She priced having someone come in and trim it but they would charge her fees that are difficult for her to afford on her fixed income. I took pictures of the overhang from a property marker showed a yardstick from the property line as proof of how much of the property gets impacted by the overhang.

This has been an ongoing problem. That she has been incurring cost for over that last 15 years ever since my father died. My father would trim back himself but at one point the neighbors son would consistently trim it. He would ask to enter the property and do the work. Now he just does within his property.

I looked at the other side of the neighbors house and spoke to the couple who is next to neighbor that owns the hedge Judging from their property line, the hedge encroaches over their property by 5 or more feet and the height of the hedge is 12 or more feet high. They are also unhappy with the circumstances but stay silent to avoid conflict with the neighbor.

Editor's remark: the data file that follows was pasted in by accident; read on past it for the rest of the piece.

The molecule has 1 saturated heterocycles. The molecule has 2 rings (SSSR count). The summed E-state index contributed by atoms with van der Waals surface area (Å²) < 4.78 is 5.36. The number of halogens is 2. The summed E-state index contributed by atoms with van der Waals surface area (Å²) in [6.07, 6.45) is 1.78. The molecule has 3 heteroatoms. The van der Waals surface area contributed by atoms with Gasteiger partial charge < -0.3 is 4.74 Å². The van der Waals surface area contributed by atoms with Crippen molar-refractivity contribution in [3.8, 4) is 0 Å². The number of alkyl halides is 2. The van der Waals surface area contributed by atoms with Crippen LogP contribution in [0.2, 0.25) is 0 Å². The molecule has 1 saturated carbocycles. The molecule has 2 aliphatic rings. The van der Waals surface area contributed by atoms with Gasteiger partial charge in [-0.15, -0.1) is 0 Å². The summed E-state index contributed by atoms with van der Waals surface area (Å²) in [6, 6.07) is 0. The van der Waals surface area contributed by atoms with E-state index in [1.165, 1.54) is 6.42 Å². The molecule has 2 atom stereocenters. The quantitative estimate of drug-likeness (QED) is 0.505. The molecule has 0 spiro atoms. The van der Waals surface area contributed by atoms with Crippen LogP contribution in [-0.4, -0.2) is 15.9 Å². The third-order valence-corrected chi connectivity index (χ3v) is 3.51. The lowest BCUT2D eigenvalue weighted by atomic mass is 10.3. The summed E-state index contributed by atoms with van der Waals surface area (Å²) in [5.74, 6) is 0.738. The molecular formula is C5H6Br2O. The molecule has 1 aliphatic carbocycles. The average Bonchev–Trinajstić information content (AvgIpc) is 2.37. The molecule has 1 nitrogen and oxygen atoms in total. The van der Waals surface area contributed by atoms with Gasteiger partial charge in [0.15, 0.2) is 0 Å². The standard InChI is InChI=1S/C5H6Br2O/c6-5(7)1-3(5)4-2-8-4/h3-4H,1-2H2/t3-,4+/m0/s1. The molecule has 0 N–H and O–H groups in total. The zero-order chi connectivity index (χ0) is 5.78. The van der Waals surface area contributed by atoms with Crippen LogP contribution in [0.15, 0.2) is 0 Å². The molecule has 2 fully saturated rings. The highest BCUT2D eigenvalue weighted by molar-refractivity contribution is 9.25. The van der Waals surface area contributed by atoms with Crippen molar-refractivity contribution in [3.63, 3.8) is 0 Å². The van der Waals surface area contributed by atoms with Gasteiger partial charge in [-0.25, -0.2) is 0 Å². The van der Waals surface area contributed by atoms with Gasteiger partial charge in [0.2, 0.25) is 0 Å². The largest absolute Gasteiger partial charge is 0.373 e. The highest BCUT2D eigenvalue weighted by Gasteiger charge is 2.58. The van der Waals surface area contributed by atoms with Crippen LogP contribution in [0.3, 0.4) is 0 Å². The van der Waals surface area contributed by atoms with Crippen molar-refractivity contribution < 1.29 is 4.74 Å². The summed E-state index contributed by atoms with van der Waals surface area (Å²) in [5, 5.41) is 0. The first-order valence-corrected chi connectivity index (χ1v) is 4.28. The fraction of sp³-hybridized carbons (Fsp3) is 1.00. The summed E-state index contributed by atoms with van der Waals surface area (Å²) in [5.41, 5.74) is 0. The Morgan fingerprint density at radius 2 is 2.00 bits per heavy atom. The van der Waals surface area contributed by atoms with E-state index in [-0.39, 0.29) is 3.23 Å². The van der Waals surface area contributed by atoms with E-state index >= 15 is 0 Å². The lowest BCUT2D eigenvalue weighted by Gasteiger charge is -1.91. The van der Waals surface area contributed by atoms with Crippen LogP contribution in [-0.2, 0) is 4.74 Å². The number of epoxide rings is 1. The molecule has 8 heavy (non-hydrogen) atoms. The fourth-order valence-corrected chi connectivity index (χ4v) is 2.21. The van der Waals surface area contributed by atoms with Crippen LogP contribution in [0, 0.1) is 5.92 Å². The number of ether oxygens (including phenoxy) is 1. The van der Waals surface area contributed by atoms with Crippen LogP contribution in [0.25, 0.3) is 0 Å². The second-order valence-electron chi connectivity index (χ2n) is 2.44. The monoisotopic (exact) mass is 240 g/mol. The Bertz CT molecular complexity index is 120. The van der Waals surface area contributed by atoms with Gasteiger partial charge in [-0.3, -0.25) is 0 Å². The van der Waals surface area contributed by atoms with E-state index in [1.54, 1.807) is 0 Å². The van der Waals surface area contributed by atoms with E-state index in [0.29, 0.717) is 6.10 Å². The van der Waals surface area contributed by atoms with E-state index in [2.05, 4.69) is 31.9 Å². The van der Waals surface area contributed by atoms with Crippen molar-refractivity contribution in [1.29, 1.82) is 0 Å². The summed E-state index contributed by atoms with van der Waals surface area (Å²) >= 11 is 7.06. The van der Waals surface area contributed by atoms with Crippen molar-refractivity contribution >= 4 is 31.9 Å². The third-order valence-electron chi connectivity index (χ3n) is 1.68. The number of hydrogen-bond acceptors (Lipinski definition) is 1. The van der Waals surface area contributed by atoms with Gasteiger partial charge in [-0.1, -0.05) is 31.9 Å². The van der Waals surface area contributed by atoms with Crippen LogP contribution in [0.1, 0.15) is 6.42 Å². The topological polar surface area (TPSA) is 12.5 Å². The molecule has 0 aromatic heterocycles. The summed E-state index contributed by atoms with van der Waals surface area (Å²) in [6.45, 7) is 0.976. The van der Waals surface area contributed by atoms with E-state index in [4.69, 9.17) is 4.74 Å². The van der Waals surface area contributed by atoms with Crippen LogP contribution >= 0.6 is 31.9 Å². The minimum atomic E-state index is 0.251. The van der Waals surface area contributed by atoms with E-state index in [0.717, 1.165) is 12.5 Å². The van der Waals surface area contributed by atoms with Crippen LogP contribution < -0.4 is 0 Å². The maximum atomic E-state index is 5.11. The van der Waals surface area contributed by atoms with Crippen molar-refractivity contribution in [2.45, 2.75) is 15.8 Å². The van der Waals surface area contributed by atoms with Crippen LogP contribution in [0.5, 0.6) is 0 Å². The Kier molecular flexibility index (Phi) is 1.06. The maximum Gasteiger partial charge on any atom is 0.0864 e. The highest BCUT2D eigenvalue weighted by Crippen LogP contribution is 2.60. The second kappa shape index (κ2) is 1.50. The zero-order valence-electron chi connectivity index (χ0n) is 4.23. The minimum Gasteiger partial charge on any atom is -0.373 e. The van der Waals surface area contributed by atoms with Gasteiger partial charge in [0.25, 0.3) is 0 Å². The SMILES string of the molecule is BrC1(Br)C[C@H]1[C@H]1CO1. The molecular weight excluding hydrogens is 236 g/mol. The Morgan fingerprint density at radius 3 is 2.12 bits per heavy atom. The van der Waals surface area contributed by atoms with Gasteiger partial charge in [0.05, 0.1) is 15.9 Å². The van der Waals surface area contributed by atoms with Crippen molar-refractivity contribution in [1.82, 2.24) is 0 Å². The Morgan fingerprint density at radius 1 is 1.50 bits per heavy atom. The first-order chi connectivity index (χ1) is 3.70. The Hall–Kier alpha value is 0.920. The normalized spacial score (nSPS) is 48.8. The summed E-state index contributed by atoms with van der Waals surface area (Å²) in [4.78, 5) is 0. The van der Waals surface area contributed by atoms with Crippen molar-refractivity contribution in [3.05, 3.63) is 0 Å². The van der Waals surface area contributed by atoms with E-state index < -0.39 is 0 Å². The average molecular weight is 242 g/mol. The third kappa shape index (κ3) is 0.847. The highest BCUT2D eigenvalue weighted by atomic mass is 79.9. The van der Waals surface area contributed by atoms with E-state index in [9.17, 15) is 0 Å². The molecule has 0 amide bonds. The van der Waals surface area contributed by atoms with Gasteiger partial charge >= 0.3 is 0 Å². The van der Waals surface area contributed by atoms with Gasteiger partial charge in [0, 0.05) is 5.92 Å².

What is the proper way to approach the neighbor. In essence, what would you do if it were your neighbor and you were the 80 year old widow trying to maintain her pride and joy, her yard. And the next door neighbors are unwilling but very able to do something about it?

Expert:  Attyadvisor replied 5 years ago.

With or without damage it is still an encroachment and you can trim the overhang. You can bring an action in court for an injunction (get her by court order to fix the issue) or trim it yourselves. When it is on your side you have the ability to trim or remove the amount on your side.